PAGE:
Tudor Giurgiu • Director of Parking
“I wanted to play with a culture clash”
by Marta Bałaga
- We met up with Transilvania International Film Festival president Tudor Giurgiu, whose new film, Parking, opened this year’s edition of the gathering
In his latest movie, Parking [+see also:
interview: Tudor Giurgiu
film profile], chosen as the opening film of the 18th edition of the Transilvania International Film Festival, Tudor Giurgiu focuses on Adrian (Mihai Smarandache), a Romanian immigrant living a car park somewhere in the dusty outskirts of Cordoba. The aspiring poet soon finds his peaceful existence interrupted by the energetic Maria (Belén Cuesta), and his past slowly catches up with his present.
Cineuropa: Even though your protagonist is Transylvanian, Parking is set in Spain. How did you end up there?
Tudor Giurgiu: It all started with the novel [Marin Mălaicu-Hondrari’s Closeness]. It touched me deeply – it’s very melancholic and tender. I decided to meet the writer, and getting to know his life story was even more inspiring because I realised that the main character was really his alter ego. In 2002, when Romania wasn’t even in the EU yet, he decided to go away, too. With €20 in his pocket, he said: “I want to reinvent myself.” He had read stories about [Chilean writer] Roberto Bolaño doing the same thing in Spain, going through all of these odd jobs, so he walked around Cordoba until he reached this car park where we ended up shooting. These are the kinds of stories that trigger me to make films because you learn something about yourself along the way. I would never be able to do something like that. So it was a personal journey for me, too, trying to understand this man.
This idea of “reinventing yourself” has become a very familiar, romanticised trope. But you are very cynical about it sometimes.
Shooting in Spain could have been such a disaster – I could have played right into all of the stereotypes. But instead, we are showing the outskirts of the city, focusing on rough conditions and not trying to romanticise his experience. This guy is not leaving his home and his family in order to make money. He needs it, of course, but he wants to learn Spanish in order to be able to read all the literary greats [laughs]. For me, he is almost an anti-hero, which gave us some headaches while writing the script, but it also turned out to be a rather welcome challenge.
You find humour in little moments that could almost be considered offensive, like when he comes across some thieves only to discover they are his fellow countrymen. Was that important to you?
I know that in some countries, Romanians have a bad reputation. Adrian couldn’t be the only immigrant in Spain – there are many more. I thought it would be fun to play with that, twisting these clichés a little. But yes, I felt the need to insert a bit of humour into the story because it deals with the idea of failure and people in crisis, both personal and professional. I was afraid it might become too dark and depressing otherwise.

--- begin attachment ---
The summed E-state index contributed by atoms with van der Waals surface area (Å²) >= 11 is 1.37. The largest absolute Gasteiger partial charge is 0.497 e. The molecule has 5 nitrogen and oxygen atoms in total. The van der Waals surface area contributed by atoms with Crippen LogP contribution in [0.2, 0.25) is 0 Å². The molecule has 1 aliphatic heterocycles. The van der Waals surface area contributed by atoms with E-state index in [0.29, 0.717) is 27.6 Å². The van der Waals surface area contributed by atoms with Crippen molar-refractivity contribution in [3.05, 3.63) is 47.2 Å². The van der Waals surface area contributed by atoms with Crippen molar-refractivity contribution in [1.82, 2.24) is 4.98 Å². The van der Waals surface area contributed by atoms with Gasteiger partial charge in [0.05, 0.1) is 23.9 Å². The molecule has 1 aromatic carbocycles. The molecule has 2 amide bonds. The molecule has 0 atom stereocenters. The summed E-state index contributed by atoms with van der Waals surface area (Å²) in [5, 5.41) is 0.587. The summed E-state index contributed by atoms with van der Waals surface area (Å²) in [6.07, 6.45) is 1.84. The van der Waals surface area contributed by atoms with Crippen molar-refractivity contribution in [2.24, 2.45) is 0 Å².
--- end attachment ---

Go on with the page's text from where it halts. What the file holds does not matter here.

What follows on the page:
Every character in your film is such a dreamer. It’s almost as if they live in some kind of alternate reality, waiting for the bubble to burst.
I consider myself as an eternal dreamer, too. I thought it would be great to show that people of that age are still building sandcastles sometimes. I talked to the actors about this Chekhovian dimension of the characters – in his plays, everything is falling apart, but they are still convinced that they will be able to start a new chapter in Moscow. I wanted to give this story a fairy-tale feel, imagining this car park like the end of the world or some kind of limbo. But most of all, I wanted to make something clear because it’s something I really believe in: your past always haunts you, and you can’t run away from it. We may think that we can just leave everything and go, but it’s just in our heads.
Does showing your film here, at your own festival, add some extra pressure?
We talked about it with artistic director Mihai Chirilov. He convinced me to show the movie because the audience already knows me – I was born here, and I still feel this need to give something back to the city, even though Parking is not exactly the kind of crowd-pleaser that people might expect from me. It’s a trickier, much more challenging film. But I was very happy with their response, also because it’s not a film about immigration. Being an immigrant, a stranger in some foreign culture, is an important subtext of the movie, but I didn’t want to focus just on this one thing. You have this Transylvanian guy going abroad, and people here are usually very shy – then he’s suddenly surrounded by all of these exuberant Andalusians. I wanted to play with this culture clash.
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